It is an inevitable, unavoidable fact that you are going to have to send a few large-scale email campaigns in your time as a membership manager. You may be doing a recruitment drive and advertising incentives, or informing your members of an important event, or trying to drum up some participation in a fundraising campaign.  

Whatever the case, it’s not as simple as writing the email, picking a member list, and hitting ‘Send’ – there are a lot of things you can do wrong on the way, which also means there are a lot of things you can do right, too! You can look at this process as a matter of getting through a couple of key hurdles: 

1) Making sure that your email reaches a member’s inbox  

2) Getting a member to open the message

We’re going to organize the following advice according to these ideas, so let’s start with: 

Getting Into Their Inbox 

This sounds trivial, but it’s harder than it sounds – automatic spam filters mean that a membership manager has some work ahead of them if they want to make sure that their message is heard! There are a few guidelines you’ll need to follow in order to avoid giving the filters any reason to flag your email and sort it into a folder where the user will likely never see it.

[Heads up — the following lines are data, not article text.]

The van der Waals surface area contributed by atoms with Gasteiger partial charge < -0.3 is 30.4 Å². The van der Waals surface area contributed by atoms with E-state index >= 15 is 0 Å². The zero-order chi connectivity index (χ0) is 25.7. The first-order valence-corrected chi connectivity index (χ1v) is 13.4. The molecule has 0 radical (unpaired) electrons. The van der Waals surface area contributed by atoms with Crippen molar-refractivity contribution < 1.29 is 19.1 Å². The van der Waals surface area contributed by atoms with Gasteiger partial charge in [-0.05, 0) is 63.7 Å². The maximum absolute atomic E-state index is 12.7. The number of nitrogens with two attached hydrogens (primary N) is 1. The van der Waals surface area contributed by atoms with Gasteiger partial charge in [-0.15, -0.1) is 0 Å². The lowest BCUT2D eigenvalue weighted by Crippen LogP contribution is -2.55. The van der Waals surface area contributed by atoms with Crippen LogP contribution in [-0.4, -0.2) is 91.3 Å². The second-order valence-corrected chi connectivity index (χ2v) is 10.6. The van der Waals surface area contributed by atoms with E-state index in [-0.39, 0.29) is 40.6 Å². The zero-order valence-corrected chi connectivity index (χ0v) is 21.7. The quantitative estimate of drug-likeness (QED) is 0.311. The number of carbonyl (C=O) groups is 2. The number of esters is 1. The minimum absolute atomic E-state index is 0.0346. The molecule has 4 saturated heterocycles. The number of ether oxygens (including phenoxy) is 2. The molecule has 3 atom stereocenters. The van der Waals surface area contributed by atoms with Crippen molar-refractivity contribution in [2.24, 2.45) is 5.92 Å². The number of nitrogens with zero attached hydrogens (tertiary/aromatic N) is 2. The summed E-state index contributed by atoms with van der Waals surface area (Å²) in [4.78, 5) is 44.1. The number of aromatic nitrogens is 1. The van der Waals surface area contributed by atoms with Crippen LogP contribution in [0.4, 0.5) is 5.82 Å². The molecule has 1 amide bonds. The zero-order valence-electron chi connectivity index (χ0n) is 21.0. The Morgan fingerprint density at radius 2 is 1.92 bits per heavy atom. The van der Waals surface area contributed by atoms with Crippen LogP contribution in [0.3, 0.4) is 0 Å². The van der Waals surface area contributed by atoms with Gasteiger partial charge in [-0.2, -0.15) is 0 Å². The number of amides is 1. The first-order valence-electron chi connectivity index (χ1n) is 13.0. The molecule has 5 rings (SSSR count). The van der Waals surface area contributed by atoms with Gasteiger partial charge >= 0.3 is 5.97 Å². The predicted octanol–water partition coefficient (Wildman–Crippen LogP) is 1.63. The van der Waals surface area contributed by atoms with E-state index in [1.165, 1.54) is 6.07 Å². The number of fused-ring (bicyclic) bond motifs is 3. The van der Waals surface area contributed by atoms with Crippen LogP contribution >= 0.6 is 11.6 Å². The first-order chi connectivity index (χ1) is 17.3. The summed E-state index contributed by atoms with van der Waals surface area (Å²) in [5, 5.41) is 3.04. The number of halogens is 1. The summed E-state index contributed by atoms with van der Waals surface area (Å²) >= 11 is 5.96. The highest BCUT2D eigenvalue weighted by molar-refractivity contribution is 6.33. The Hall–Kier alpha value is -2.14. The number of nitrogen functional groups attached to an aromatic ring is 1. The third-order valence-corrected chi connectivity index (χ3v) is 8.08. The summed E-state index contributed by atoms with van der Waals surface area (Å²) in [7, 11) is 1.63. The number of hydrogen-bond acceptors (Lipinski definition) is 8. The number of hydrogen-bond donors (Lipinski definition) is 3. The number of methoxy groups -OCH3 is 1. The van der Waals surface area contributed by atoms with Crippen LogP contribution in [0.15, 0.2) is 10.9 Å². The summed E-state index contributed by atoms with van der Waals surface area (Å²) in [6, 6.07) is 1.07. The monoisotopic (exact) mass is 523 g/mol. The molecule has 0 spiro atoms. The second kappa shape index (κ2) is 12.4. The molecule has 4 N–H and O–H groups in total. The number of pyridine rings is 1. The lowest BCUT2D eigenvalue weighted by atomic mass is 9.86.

Words to Avoid – or Minimize  

First, here are some examples of words to avoid, or at least ones that you should avoid in the subject line and use sparingly in the message body, as these words are often associated with phishing or spam emails:  

– Money- and marketing-related language: “100%”, “amazing”, “bargain”, “bonus”, “cash”, “cheap”, “fantastic”,  “free”, “finance”, “guarantee”, “gift”, “investment”, “order now”, “opportunity”, “trial offer”, “winner”  

– Calls to action: “act now”, “apply now”, “call now/free”, “click here”, “immediately”, “last chance”, “urgent”

Age references like “must be 18/21” also sound like spam email, even if you’re trying to communicate a legal requirement, so avoid those in your email if possible.  

Formatting Tips 

Make sure to avoid excessive capitalization or unnecessary use of exclamation points: these features can seem very tempting as ways to emphasize or draw attention to your email, but that’s also why they are so appealing to (and reminiscent of) spammers, so avoid them as much as you can. 

Keep a text-to-image ratio of 80:20, meaning that no more than 20% of the space in your email is taken up by images. Avoid using excessively large images, as they’ll not only load slower when a user does open them – which risks testing their patience and losing yourself potential engagement – but they may also trigger spam filters in and of themselves. 

Also: make sure to include alternate/”alt text” with your images – that is, a small caption that will appear when the user places their mouse over the image. Most membership management software will include a feature that lets you add this sort of text, so make sure to use it: most spam email doesn’t, so making use of this small feature will go a long way to making sure your emails are seen!

As well, be sure to avoid using large amounts of bold or red text, and don’t put white text on a white background, as these may also get you flagged.